Nora made her comedy debut in the fall of 2015 at one of Boston University’s Flat Waffle Comedy Hour shows, shortly after joining BU’s Stand-up Club. She has since performed at the Gotham Comedy Club and the Metropolitan Room in New York City, won the Laugh Boston Comic Knockout contest, and has opened for comedy superstars like Chris Hardwick and Hannibal Buress.
Nora is known for her satirical take on everyday life, politics, and the challenges of growing up as the ‘teacher’s daughter’ at an all-girls’ boarding school in Massachusetts. She’s also been known to break out in song and entertain the crowd with her kick-ass ukelele skills.
In March 2016, she became the first female comic to win ‘BU’s Funniest’ and everybody who knows her is very tired of hearing her talk about it…and how this makes her a “feminist icon.” She is not like other girls.
Sourena Parham is a visual artist and online media professional with a background in cultural studies, photography, and documentary filmmaking. Sourena’s photography projects include “Tehran, Seen through Objects” and “Murals of East LA and Echo Park”. In 2002 he worked with the Margaret Mead Award recipient, Tobias Hecht, on a series of photographs for a Guggenheim-funded book project, Afterlife. The subject of the project was the life of street children in the city of Recife, Brazil. Between 2003 and 2008 Sourena worked with the Library of Congress to collect and preserve the publications produced by the Iranian-American community in Los Angeles. During this time, he also worked on a collection of photographs that documented the life of the Iranian-American community in California.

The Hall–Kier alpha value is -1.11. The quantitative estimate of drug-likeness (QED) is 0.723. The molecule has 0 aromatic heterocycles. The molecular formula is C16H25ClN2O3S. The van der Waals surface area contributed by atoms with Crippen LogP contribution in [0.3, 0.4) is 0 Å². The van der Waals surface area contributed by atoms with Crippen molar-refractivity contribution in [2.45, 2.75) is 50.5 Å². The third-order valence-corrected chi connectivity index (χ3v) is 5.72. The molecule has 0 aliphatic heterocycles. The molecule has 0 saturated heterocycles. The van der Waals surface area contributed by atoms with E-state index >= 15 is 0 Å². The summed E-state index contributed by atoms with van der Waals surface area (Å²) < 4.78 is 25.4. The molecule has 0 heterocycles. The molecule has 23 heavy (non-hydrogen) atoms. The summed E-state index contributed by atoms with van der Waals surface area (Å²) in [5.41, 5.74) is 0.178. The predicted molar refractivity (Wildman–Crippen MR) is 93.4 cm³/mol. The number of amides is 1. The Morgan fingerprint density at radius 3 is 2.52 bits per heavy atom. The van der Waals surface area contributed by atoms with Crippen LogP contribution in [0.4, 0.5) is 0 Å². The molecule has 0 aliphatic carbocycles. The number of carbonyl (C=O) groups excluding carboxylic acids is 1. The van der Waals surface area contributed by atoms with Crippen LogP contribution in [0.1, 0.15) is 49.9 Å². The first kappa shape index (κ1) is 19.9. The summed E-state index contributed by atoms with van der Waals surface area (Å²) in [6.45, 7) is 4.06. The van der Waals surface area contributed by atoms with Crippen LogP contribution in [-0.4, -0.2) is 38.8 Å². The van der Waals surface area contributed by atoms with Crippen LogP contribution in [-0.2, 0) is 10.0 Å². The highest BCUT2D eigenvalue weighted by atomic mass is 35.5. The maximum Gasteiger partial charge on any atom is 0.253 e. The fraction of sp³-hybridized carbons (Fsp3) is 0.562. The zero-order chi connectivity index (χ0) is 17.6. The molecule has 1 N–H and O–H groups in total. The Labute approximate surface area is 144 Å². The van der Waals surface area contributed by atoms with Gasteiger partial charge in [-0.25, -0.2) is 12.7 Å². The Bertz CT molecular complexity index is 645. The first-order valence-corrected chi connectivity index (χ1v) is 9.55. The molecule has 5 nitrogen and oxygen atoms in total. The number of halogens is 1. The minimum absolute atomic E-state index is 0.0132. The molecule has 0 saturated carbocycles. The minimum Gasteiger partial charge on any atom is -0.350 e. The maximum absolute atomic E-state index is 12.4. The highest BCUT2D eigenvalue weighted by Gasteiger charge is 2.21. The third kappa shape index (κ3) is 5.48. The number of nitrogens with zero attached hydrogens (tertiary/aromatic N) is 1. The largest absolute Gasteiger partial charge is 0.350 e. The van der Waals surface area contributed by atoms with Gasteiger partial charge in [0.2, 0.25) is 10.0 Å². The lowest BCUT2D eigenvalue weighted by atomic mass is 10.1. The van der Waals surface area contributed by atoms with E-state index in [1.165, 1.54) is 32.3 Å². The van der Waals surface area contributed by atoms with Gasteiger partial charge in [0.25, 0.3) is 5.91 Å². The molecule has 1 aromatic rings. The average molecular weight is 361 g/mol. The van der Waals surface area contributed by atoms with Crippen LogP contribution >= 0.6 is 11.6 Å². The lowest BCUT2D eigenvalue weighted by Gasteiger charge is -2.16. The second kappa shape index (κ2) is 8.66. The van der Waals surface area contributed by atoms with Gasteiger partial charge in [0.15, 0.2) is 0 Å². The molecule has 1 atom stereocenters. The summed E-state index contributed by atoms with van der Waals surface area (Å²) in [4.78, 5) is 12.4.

Haley Parsa pursues a BFA in Studio Art with a Business Certificate at the University of Texas at Austin. She represents her school as a Terry Scholar and as a Presidential Scholar and was awarded the UT System Regents’ Outstanding Student Award in Arts and Humanities. Although a Texas native, Parsa is Iranian-American, and in her art, the intersection between her and her Persian heritage is placed under an intimate and meditative lens. Her personal identity is embraced, upheld, and transformed, through her work, into a tool for advocating for and within her larger cultural community.